Teacher leadership in South-East Queensland Anglican schools


Sly, Mark Donald. (2008). Teacher leadership in South-East Queensland Anglican schools [Thesis]. https://doi.org/10.4226/66/5a95e11ec67f0
AuthorsSly, Mark Donald
Qualification nameDoctor of Education (EdD)

This research study explores the issue of teacher leadership in South-East Queensland Anglican schools. An initial exploration of the context of Anglican education in South-East Queensland confirmed that both nationally and within the Anglican system, hierarchical understandings of school leadership were being challenged amidst a growing expectation of teacher leadership. However, despite this expectation of teacher leadership, there was little in respect to formal policy and resource support for teacher leadership within South-East Queensland Anglican schools. This research study seeks to gain a more informed and sophisticated understanding of teacher leadership, with particular focus on the perspective of classroom teachers. A comprehensive analysis of key literature in educational change, professionalism in education and educational leadership, revealed a number of key insights that informed this study. Significant socio-economic change in recent decades has brought about corresponding educational change. This has resulted in a call for greater professionalism in education and a new paradigm of educational leadership. Within this context, there is new interest in distributing leadership beyond the formal role of the principal and into the hands of teacher leaders. However, a further review of the literature highlighted the lack of a clear conceptualisation of teacher leadership. While teacher leadership is predominantly considered in the literature as the domain of those in formal, positional roles, less is known about informal, in-class teacher leadership.;Based on these insights, the researcher identified one major research question: How do teachers, who are recognised as teacher leaders in South-East Queensland Anglican schools, conceptualise teacher leadership? To answer this research question, four research sub-questions were posed: Behaviour of teacher leaders - What do they do? Purpose of teacher leadership - Why do teachers strive for this? Feelings of teacher leaders - How do they feel about what they do? Support for teacher leaders - What do they need? This research study is situated within the theoretical framework of symbolic interactionism. As both a perspective and a method, symbolic interactionism is situated within a pragmatic constructivist research paradigm. This research study explored a restricted group of 16 teachers within three South-East Queensland Anglican schools, and employed qualitative research methods including Experience Sampling Method and focus group interviews. The findings of this research study suggest that teacher leaders in South-East Queensland Anglican schools have a confused conceptualisation of teacher leadership, with little common symbolic language to delineate the phenomenon. This study made the following conclusions in relation to teacher leadership in South-East Queensland Anglican schools: The broad understanding of teacher leadership is unrecognised in the field of education. Teacher leadership is a complex phenomenon. Teacher leadership is principled action in support of learning. There is untapped potential for teacher leaders to act as change agents in school revitalisation. Collegial relationships, the provision of time, relevant professional development and administrative support enable teacher leadership There is a need for a role-making policy to support teacher leadership.;The development of teacher leadership in South-East Queensland Anglican schools requires support from the Anglican Schools Commission, school principals and the teachers themselves, through deliberate action in developing appropriate policy and practice.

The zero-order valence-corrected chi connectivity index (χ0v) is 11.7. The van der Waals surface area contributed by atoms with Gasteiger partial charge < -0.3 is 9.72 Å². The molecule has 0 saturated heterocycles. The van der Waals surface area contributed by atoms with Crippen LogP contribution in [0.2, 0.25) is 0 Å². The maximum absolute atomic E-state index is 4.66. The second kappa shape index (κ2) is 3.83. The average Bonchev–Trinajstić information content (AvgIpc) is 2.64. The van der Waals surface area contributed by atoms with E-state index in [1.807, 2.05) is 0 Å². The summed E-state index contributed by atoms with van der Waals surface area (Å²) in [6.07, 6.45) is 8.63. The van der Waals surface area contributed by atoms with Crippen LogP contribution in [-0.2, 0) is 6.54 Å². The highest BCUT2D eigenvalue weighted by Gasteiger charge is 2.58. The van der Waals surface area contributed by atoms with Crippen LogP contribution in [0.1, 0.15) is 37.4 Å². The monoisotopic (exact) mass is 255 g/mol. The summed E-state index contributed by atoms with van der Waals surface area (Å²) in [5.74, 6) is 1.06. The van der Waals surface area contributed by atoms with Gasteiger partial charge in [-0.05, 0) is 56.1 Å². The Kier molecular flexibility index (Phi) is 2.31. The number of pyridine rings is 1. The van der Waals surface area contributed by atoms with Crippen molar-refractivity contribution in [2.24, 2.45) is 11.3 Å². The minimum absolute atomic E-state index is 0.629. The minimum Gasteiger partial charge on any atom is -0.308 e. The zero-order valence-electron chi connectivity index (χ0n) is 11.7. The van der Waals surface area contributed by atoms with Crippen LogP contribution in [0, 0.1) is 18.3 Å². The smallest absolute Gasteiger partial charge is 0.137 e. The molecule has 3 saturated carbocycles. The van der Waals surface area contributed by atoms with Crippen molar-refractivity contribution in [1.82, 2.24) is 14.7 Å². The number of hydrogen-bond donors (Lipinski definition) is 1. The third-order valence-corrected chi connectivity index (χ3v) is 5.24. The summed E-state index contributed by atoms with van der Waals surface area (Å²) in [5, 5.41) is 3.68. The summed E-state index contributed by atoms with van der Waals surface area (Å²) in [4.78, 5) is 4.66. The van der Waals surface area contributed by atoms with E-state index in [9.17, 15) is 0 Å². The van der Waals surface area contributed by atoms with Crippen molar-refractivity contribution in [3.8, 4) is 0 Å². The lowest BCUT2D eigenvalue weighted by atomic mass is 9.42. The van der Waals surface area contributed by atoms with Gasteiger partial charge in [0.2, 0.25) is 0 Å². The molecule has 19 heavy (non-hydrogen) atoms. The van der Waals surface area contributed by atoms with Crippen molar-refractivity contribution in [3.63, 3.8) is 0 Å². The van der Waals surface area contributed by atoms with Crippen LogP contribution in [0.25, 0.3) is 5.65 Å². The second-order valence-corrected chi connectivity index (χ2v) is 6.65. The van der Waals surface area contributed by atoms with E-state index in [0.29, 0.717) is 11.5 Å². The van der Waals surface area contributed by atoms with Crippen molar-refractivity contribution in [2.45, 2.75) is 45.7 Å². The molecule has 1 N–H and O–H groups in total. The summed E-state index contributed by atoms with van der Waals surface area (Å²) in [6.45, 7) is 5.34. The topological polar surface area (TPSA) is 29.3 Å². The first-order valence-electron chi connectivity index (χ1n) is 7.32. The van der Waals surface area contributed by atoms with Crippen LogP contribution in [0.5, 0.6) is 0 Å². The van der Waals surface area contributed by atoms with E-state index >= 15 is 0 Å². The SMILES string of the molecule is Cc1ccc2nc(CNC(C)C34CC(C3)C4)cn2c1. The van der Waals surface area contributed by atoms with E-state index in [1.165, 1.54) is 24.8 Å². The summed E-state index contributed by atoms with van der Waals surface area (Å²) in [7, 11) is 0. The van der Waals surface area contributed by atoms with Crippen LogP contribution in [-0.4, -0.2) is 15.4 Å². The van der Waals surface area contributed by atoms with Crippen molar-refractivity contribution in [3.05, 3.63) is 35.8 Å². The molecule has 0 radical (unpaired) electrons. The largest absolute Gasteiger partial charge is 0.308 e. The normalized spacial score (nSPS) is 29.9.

PublisherAustralian Catholic University
Digital Object Identifier (DOI)https://doi.org/10.4226/66/5a95e11ec67f0
Research GroupSchool of Educational Leadership
Final version
Publication dates01 May 2008
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